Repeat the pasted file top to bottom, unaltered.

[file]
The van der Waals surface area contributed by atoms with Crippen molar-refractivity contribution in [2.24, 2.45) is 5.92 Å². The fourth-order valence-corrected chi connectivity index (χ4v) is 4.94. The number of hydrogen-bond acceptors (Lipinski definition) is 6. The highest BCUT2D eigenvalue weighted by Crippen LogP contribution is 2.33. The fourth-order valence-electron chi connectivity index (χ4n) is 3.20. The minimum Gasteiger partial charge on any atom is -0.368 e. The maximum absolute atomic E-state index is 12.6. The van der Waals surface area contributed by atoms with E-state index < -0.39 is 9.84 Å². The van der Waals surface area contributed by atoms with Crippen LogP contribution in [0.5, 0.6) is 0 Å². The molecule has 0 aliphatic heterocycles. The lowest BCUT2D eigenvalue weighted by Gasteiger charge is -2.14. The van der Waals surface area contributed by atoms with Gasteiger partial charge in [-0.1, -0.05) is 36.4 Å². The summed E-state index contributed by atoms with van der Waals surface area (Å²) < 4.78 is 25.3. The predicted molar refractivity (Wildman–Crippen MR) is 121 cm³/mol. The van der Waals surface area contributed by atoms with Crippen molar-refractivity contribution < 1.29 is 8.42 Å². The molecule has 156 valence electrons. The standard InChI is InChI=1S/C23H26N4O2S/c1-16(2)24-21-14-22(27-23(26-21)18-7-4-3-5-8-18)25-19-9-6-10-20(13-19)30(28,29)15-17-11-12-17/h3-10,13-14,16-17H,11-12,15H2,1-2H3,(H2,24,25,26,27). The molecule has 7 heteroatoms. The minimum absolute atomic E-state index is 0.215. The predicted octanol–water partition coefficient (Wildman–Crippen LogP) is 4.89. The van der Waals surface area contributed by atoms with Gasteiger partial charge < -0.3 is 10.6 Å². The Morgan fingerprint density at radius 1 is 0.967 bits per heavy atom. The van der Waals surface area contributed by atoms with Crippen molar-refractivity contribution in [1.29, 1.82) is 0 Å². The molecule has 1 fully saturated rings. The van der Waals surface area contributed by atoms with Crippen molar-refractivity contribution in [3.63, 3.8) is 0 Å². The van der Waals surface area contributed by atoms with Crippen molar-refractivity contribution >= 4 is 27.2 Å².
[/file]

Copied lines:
The van der Waals surface area contributed by atoms with Crippen molar-refractivity contribution in [2.24, 2.45) is 5.92 Å². The fourth-order valence-corrected chi connectivity index (χ4v) is 4.94. The number of hydrogen-bond acceptors (Lipinski definition) is 6. The highest BCUT2D eigenvalue weighted by Crippen LogP contribution is 2.33. The fourth-order valence-electron chi connectivity index (χ4n) is 3.20. The minimum Gasteiger partial charge on any atom is -0.368 e. The maximum absolute atomic E-state index is 12.6. The van der Waals surface area contributed by atoms with E-state index < -0.39 is 9.84 Å². The van der Waals surface area contributed by atoms with Crippen LogP contribution in [0.5, 0.6) is 0 Å². The molecule has 0 aliphatic heterocycles. The lowest BCUT2D eigenvalue weighted by Gasteiger charge is -2.14. The van der Waals surface area contributed by atoms with Gasteiger partial charge in [-0.1, -0.05) is 36.4 Å². The summed E-state index contributed by atoms with van der Waals surface area (Å²) < 4.78 is 25.3. The predicted molar refractivity (Wildman–Crippen MR) is 121 cm³/mol. The van der Waals surface area contributed by atoms with Crippen molar-refractivity contribution < 1.29 is 8.42 Å². The molecule has 156 valence electrons. The standard InChI is InChI=1S/C23H26N4O2S/c1-16(2)24-21-14-22(27-23(26-21)18-7-4-3-5-8-18)25-19-9-6-10-20(13-19)30(28,29)15-17-11-12-17/h3-10,13-14,16-17H,11-12,15H2,1-2H3,(H2,24,25,26,27). The molecule has 7 heteroatoms. The minimum absolute atomic E-state index is 0.215. The predicted octanol–water partition coefficient (Wildman–Crippen LogP) is 4.89. The van der Waals surface area contributed by atoms with Gasteiger partial charge < -0.3 is 10.6 Å². The Morgan fingerprint density at radius 1 is 0.967 bits per heavy atom. The van der Waals surface area contributed by atoms with Crippen molar-refractivity contribution in [1.29, 1.82) is 0 Å². The molecule has 1 fully saturated rings. The van der Waals surface area contributed by atoms with Crippen molar-refractivity contribution in [3.63, 3.8) is 0 Å². The van der Waals surface area contributed by atoms with Crippen molar-refractivity contribution >= 4 is 27.2 Å².